By Steven Schmidt
Chile isn’t really the most “Latin” country in Latin America. Before I arrived, I had no idea that people here consider themselves separate from the rest of the continent at the end of the world: a little more timid, a little less outgoing than their counterparts across the Andes in Argentina or Brazil.
That’s just one example of how my experience here has been different from what I had expected.
When we talk or think about study abroad, we tend to focus on what we know we’ll find in a certain country or city while glossing over the unpredictable but routine details. I remember walking to the Center for Global Engagement (CGE) near the beginning of my sophomore year to collect a series of laminated brochures featuring students in states of near ecstasy as they Eat, Pray, Love-d their way through their respective destinations.
While I was a little fuzzy on the details, I was almost certain that “going abroad” would automatically be some sort of transcendental experience, probably with Machu Picchu tossed in there somewhere.
In a way, abroad programs sell themselves on big experiences.
I think that a lot of us are drawn to the part of studying abroad that is windsurfing, pictures in front of monuments older than our own country, and meeting other people from around the world.
But while they’re less attractive, the more formative experiences can be working on a group project in class, or buying your school supplies, or maybe just trying to open a bank account.
What I hadn’t expected was that my favorite memories in Chile ﾗ just like what I love about home or Kenyon ﾗ have been an accumulation of everyday experiences with people around me. In a sense, I think that people, myself included, can fall into the trap of using travel and studying abroad as a kind of status symbol that marks what they have done and seen, and lose track of what actually makes them happy.
When our experience turns out not to be a constant adrenaline rush from running around the continent with a cadre of new best friends (which we subsequently document for others), we almost feel like we’re doing something wrong.
In general, I’ve been surprised how much my life abroad mirrors what I’m accustomed to doing at home.
I don’t want to suggest that cultural differences don’t exist. There are aspects of Chile that aren’t pretty. The metro station that I take to school exits onto a large plaza. During lunch, the square is full of construction workers lounging, talking and eating. About every three seconds or so a worker whistles out a long piropo, or catcall, directed at different women passing through. Sometimes the workers applaud, sometimes they whistle, but it’s almost always accompanied by some kind of sexual comment.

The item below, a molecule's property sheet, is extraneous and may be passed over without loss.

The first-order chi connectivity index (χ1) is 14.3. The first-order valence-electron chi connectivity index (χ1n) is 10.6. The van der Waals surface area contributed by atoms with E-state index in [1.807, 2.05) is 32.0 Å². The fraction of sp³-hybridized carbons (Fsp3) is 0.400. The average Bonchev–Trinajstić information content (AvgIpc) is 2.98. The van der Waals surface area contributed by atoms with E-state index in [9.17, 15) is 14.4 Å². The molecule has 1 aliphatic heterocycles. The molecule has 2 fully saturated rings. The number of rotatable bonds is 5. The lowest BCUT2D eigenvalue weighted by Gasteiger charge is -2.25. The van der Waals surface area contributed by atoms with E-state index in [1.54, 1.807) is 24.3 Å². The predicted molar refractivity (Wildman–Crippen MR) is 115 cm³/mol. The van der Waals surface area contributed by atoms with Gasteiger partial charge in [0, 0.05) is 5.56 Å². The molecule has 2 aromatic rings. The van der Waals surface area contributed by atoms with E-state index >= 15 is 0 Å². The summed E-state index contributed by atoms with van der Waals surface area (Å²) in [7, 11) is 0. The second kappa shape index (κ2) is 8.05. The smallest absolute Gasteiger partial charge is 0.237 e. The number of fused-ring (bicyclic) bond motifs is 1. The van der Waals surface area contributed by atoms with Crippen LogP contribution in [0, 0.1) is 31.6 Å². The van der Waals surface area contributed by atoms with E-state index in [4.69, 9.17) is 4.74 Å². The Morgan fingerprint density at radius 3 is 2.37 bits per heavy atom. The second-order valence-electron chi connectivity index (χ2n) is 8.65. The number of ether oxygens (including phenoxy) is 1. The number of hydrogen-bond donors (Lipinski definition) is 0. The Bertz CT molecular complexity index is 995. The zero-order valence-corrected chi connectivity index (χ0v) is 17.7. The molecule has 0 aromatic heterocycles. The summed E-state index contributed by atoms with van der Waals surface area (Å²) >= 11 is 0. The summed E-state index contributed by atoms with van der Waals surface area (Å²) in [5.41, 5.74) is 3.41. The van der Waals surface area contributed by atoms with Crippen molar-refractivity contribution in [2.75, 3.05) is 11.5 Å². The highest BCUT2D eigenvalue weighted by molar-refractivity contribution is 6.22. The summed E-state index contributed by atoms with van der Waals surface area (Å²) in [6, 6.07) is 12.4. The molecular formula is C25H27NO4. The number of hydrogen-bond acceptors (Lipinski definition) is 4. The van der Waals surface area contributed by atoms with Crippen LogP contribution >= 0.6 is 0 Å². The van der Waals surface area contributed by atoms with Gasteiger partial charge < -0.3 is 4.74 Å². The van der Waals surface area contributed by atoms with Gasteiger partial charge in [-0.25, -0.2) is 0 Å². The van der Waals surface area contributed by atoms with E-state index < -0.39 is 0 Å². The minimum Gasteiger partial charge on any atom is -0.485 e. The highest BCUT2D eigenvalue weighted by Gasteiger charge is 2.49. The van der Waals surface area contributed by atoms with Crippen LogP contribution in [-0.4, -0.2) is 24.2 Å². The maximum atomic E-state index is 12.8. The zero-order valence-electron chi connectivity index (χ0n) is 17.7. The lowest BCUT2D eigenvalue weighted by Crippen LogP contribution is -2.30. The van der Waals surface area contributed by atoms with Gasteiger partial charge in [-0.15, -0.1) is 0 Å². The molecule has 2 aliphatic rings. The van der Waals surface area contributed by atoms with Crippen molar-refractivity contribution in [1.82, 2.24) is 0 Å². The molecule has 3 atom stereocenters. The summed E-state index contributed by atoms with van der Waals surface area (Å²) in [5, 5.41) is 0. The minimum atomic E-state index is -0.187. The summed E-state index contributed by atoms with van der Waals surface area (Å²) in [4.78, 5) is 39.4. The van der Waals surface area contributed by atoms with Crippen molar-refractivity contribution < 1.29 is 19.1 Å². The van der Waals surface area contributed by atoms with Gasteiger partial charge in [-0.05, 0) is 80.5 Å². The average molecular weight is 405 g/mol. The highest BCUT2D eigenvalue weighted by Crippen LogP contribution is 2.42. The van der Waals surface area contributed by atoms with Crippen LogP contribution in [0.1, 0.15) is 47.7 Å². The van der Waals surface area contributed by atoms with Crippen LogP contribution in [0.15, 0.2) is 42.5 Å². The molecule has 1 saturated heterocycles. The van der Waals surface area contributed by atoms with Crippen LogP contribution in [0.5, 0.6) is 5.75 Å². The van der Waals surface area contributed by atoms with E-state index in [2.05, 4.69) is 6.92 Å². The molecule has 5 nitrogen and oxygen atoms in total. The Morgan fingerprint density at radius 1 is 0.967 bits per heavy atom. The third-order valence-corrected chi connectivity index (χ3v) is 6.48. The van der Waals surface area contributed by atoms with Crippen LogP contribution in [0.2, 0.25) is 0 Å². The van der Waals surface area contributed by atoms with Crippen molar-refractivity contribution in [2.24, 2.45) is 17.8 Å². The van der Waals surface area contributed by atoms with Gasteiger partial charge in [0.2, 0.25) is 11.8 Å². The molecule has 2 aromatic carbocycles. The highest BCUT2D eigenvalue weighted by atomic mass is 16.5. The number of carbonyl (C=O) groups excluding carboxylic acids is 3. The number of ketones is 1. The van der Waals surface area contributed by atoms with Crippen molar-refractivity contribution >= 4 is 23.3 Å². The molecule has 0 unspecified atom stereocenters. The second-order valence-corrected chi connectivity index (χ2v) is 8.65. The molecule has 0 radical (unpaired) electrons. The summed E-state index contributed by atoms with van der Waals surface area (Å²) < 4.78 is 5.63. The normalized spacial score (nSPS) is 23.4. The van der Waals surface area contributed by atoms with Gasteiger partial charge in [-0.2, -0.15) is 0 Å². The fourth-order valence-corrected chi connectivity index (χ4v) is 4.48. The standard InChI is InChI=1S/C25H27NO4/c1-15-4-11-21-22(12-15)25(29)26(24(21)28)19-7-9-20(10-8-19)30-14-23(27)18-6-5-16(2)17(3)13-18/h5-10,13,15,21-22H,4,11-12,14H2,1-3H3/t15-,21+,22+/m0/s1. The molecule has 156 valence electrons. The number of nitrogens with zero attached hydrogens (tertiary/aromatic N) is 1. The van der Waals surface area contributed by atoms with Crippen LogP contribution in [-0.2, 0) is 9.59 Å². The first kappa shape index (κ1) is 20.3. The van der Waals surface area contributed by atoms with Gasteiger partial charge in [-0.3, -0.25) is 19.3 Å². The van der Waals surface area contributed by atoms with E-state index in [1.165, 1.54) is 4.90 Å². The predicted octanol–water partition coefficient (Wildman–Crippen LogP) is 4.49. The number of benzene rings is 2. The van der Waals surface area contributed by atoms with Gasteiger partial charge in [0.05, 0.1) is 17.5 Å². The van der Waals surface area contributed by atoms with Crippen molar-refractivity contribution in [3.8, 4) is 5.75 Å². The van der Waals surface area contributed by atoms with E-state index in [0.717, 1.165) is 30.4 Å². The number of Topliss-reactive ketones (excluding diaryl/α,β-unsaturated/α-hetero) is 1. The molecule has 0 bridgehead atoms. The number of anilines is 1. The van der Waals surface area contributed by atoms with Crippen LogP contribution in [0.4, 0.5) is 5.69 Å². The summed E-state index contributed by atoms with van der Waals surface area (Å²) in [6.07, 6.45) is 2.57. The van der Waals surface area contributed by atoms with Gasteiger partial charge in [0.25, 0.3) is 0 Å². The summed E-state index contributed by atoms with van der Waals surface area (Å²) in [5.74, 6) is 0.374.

There are aspects of Chile that I deeply admire. Many students here are concerned with what they perceive to be an unequal education system.
Every so often, students hold serious marches around the city that usually end in violent encounters between an unspecified group of encapuchados, named for the hoods they wear, and the police.
A friend of mine ran into such a protest on her way to class. There was a looping video, she told me, of a police officer requesting that protestors “please direct Molotov cocktails at the armored water cannons, not at the personnel vehicles.”
Earlier in the year, several groups of students seized schools around the city and refused to leave for weeks. I can’t even begin to imagine a similar scenario at any school, secondary or otherwise, in the United States. The amount of social awareness coupled with the actions students our age take to further their cause is inspiring.
Before I left for Santiago, I only knew that I would be living with a couple and their two dogs. I had vague plans to leave a congested, polluted (but still beautiful) city to travel around Chile whenever I could.
I couldn’t have said with any conviction that my favorite part of being abroad would be talking with my host parents and classmates and other day-to-day experiences.
Going abroad isn’t necessarily what you expect it to be ﾗ and I think that’s usually a good thing.